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Blood. 2001 Jul 15;98(2):280-6.

Clinical and virologic characteristics of chronic active Epstein-Barr virus infection.

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Department of Pediatrics, Nagoya University Graduate School of Medicine, Japan.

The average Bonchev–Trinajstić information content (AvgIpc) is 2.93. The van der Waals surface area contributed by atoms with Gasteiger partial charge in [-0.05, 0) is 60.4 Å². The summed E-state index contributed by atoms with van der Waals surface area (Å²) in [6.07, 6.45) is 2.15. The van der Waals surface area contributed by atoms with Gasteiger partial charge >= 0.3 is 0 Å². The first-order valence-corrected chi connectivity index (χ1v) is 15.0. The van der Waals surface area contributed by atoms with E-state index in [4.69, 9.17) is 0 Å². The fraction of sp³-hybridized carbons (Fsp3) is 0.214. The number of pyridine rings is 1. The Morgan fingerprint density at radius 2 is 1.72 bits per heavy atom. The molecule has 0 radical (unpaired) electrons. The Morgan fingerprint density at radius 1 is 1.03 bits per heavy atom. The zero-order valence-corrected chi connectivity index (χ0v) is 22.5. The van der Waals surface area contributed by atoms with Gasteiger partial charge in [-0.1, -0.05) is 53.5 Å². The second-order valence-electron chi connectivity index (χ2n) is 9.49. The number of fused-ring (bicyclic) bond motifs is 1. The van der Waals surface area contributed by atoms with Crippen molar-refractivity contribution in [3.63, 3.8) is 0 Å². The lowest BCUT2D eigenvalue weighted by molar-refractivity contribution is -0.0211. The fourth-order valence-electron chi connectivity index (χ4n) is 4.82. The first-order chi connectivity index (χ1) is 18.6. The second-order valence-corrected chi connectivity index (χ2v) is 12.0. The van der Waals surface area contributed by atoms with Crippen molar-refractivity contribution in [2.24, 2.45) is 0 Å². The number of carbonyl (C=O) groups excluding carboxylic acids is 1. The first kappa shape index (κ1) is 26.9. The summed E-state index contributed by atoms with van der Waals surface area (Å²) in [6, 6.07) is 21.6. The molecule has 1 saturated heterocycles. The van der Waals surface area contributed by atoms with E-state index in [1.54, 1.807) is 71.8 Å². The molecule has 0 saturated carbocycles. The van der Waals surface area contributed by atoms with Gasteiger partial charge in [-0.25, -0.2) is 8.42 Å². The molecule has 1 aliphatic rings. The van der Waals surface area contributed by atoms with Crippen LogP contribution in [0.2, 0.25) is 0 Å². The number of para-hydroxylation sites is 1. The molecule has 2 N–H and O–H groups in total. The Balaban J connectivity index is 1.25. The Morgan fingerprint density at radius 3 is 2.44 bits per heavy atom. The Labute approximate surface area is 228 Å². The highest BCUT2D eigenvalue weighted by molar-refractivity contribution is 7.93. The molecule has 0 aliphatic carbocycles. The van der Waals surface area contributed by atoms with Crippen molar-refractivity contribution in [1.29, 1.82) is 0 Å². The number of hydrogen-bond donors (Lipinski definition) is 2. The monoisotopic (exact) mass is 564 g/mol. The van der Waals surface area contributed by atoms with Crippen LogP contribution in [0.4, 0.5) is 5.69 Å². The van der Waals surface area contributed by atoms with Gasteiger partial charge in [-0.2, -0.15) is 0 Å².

Thirty patients with chronic active Epstein-Barr virus (CAEBV) infection were analyzed. The study group included 18 male and 12 female patients, ranging in age from 5 to 31 years with a mean age of 14.2 years. Not all patients had high titers of EBV-specific antibodies, but all patients had high viral loads in their peripheral blood (more than 10(2.5) copies/microg DNA). Fifty percent of the patients displayed chromosomal aberrations, and 79% had monoclonality of EBV. Patients were divided into 2 clinically distinct groups, based on whether the predominantly infected cells in their peripheral blood were T cells or natural killer (NK) cells. Over a 68-month period of observation, 10 patients died from hepatic failure, malignant lymphoma, or other causes. Patients with T-cell CAEBV had a shorter survival time than those with NK-cell type of disease.

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